Insert Figure 3: Eight-blade and 10-blade rotor graphs
Looking at Figure 3, we can get an appreciation for gas leaking through the valve at a given pressure differential. From the charts we can compare different sizes of valves and compare an eight-blade versus a 10-blade rotor. It is easy to see that at a higher pressure differential, a larger valve with less blades results in increased gas leakage.
* 10-in. rotor
o 8-blade rotor - 24 cfm@5 psi or 45 cfm@12 psi
o 10-blade rotor - 17 cfm @5 psi or 33 cfm@12 psi
* Eight-in. rotor
o Eight-blade rotor - 18 cfm@5 psi or 34 cfm@12 psi
o 10-blade rotor - 14 cfm@5 psi or 26 cfm@12 psi
Figure 4: Rotary valve without leakage gas venting
In a pneumatic conveying system--pressure or vacuum--this leakage must be considered in calculating the proper sizing of the system. If there are more than two rotary valves feeding into a line, a shutoff gate above is recommended to stop the leakage when not running.
Insert Figure 5: Built-in vent to release leakage gas
Insert Figure 6: Rotary valve with leakage gas collector
Leakage Gas Venting
There are a few ways to mitigate the leakage gas in the rotary valve, besides optimization of material and design. Figure 4 shows a typical pellet application where the air vents up through the pellets and has little effect on the operation. Figure 5 shows an example of a vent built into the rotary valve housing for pellets and granular materials. This reduces the overall stack-up height as compared to a leakage gas collector. Figure 6 shows a leakage gas collector which vents the gas and reduces its impact on the valve rate. Lastly, two valves could be stacked on top of each other. This would reduce the leakage by approximately half. It is the most expensive option and also has the largest impact on stack-up height. The bottom rotary valve would need to run slightly faster than the top to ensure the material does not back up.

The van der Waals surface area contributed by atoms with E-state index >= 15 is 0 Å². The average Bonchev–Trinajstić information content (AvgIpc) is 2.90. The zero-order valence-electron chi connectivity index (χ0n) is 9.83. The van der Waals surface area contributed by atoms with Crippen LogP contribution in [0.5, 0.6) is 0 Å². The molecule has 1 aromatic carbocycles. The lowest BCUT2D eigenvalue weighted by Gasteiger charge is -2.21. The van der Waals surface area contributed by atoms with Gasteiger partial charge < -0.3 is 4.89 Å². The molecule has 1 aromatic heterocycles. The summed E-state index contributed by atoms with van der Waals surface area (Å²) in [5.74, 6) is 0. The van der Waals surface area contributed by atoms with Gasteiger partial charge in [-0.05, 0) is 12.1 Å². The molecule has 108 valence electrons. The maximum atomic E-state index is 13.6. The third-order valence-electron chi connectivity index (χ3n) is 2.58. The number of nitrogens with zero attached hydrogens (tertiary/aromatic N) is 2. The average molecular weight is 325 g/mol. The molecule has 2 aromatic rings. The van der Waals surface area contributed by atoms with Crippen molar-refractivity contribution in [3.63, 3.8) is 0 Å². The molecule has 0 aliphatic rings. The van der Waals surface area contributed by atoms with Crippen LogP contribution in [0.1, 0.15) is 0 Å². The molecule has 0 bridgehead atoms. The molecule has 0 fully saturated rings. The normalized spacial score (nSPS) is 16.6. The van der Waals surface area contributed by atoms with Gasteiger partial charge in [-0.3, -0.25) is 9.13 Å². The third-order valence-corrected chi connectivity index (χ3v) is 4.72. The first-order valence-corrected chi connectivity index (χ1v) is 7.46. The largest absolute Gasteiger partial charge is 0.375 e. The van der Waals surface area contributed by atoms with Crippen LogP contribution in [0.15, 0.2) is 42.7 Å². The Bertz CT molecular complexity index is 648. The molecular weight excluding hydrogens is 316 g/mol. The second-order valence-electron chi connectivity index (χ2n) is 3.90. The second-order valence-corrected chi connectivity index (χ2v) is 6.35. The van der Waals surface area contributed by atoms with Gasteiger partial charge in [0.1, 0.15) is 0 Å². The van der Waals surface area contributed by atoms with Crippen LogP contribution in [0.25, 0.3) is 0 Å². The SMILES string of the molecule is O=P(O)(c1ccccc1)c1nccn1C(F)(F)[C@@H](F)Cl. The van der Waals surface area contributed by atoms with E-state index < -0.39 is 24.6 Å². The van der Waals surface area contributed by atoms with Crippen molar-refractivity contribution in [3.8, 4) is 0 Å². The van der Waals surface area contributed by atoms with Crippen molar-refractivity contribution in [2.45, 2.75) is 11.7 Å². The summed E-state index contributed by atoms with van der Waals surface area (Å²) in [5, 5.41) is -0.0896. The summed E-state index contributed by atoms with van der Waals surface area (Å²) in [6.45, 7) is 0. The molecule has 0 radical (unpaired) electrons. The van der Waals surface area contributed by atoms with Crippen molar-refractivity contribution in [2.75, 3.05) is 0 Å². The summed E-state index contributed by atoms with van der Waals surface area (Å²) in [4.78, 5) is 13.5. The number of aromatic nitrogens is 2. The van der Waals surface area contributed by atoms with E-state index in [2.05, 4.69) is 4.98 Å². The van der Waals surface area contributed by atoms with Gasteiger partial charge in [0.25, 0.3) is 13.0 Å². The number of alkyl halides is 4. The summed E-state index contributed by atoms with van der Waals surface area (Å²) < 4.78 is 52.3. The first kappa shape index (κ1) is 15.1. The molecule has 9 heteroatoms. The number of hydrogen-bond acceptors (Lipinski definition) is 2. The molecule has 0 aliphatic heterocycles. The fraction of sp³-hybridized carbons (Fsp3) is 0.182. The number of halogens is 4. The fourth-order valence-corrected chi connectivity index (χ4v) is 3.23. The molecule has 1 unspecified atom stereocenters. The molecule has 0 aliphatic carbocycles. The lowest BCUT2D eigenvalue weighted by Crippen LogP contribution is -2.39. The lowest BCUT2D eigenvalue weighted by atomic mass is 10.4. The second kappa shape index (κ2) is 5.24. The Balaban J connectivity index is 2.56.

Conclusion on Minimizing Rotary Valve Leakage
Air leakage in a rotary valve is unavoidable. Set clearances are included by design but if air leakage is not maintained and exceeds the manufactures recommendations, operating problems will occur and, most likely, the valve will ultimately fail. It is important for processors to understand what can influence the potential for air leakage, such as material properties, valve size, plant gas quality, environmental factors, and even the valve’s material of construction. Consult with your valve manufacturer or system supplier to determine best practices to minimize air leakage of your rotary valve, whether you are designing a new application or improving an existing application.
Matt Burt is director of sales – components, and Ron Van Ostenbridge is junior business development manager – components, Coperion K-Tron. Coperion is an international market and technology leader in compounding and extrusion systems, feeding and weighing technology, bulk materials handling systems, and services. Coperion designs, develops, manufactures and maintains systems, machines, and components for the plastics, chemicals, pharmaceutical, food, and minerals industries. For more information visit www.coperion.com or email [email protected].
You May Also Like